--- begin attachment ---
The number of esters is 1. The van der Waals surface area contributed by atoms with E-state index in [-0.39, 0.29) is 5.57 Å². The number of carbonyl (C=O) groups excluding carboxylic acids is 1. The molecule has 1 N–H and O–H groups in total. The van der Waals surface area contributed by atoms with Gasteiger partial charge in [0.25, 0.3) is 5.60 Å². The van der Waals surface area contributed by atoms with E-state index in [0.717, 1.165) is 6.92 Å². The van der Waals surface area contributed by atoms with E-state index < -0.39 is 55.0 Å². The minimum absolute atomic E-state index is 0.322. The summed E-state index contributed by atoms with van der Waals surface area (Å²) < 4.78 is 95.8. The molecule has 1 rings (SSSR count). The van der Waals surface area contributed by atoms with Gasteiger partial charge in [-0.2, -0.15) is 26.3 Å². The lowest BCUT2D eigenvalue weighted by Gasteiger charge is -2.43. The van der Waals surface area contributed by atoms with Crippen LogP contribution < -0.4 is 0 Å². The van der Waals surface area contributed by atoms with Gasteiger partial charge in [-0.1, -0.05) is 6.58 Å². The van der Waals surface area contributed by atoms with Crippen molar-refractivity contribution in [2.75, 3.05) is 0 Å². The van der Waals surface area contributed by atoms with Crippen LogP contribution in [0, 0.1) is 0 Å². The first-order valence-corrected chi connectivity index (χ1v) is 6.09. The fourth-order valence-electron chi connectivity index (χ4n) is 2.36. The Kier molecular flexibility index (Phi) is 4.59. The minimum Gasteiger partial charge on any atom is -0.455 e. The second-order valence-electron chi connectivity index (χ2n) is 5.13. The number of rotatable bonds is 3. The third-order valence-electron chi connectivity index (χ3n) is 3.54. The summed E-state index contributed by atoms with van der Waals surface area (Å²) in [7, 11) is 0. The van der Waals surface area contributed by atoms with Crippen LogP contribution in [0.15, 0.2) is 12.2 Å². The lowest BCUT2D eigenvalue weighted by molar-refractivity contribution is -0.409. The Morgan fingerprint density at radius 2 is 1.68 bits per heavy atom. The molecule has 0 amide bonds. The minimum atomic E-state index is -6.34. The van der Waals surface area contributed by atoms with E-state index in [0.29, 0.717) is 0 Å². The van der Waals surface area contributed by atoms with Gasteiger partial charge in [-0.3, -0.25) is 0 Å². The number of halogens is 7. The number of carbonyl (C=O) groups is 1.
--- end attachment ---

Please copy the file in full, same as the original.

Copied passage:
The number of esters is 1. The van der Waals surface area contributed by atoms with E-state index in [-0.39, 0.29) is 5.57 Å². The number of carbonyl (C=O) groups excluding carboxylic acids is 1. The molecule has 1 N–H and O–H groups in total. The van der Waals surface area contributed by atoms with Gasteiger partial charge in [0.25, 0.3) is 5.60 Å². The van der Waals surface area contributed by atoms with E-state index in [0.717, 1.165) is 6.92 Å². The van der Waals surface area contributed by atoms with E-state index < -0.39 is 55.0 Å². The minimum absolute atomic E-state index is 0.322. The summed E-state index contributed by atoms with van der Waals surface area (Å²) < 4.78 is 95.8. The molecule has 1 rings (SSSR count). The van der Waals surface area contributed by atoms with Gasteiger partial charge in [-0.2, -0.15) is 26.3 Å². The lowest BCUT2D eigenvalue weighted by Gasteiger charge is -2.43. The van der Waals surface area contributed by atoms with Crippen LogP contribution < -0.4 is 0 Å². The van der Waals surface area contributed by atoms with Gasteiger partial charge in [-0.1, -0.05) is 6.58 Å². The van der Waals surface area contributed by atoms with Crippen molar-refractivity contribution in [2.75, 3.05) is 0 Å². The van der Waals surface area contributed by atoms with Crippen LogP contribution in [0, 0.1) is 0 Å². The first-order valence-corrected chi connectivity index (χ1v) is 6.09. The fourth-order valence-electron chi connectivity index (χ4n) is 2.36. The Kier molecular flexibility index (Phi) is 4.59. The minimum Gasteiger partial charge on any atom is -0.455 e. The second-order valence-electron chi connectivity index (χ2n) is 5.13. The number of rotatable bonds is 3. The third-order valence-electron chi connectivity index (χ3n) is 3.54. The summed E-state index contributed by atoms with van der Waals surface area (Å²) in [7, 11) is 0. The van der Waals surface area contributed by atoms with Crippen LogP contribution in [0.15, 0.2) is 12.2 Å². The lowest BCUT2D eigenvalue weighted by molar-refractivity contribution is -0.409. The Morgan fingerprint density at radius 2 is 1.68 bits per heavy atom. The molecule has 0 amide bonds. The minimum atomic E-state index is -6.34. The van der Waals surface area contributed by atoms with E-state index in [0.29, 0.717) is 0 Å². The van der Waals surface area contributed by atoms with Gasteiger partial charge in [-0.3, -0.25) is 0 Å². The number of halogens is 7. The number of carbonyl (C=O) groups is 1.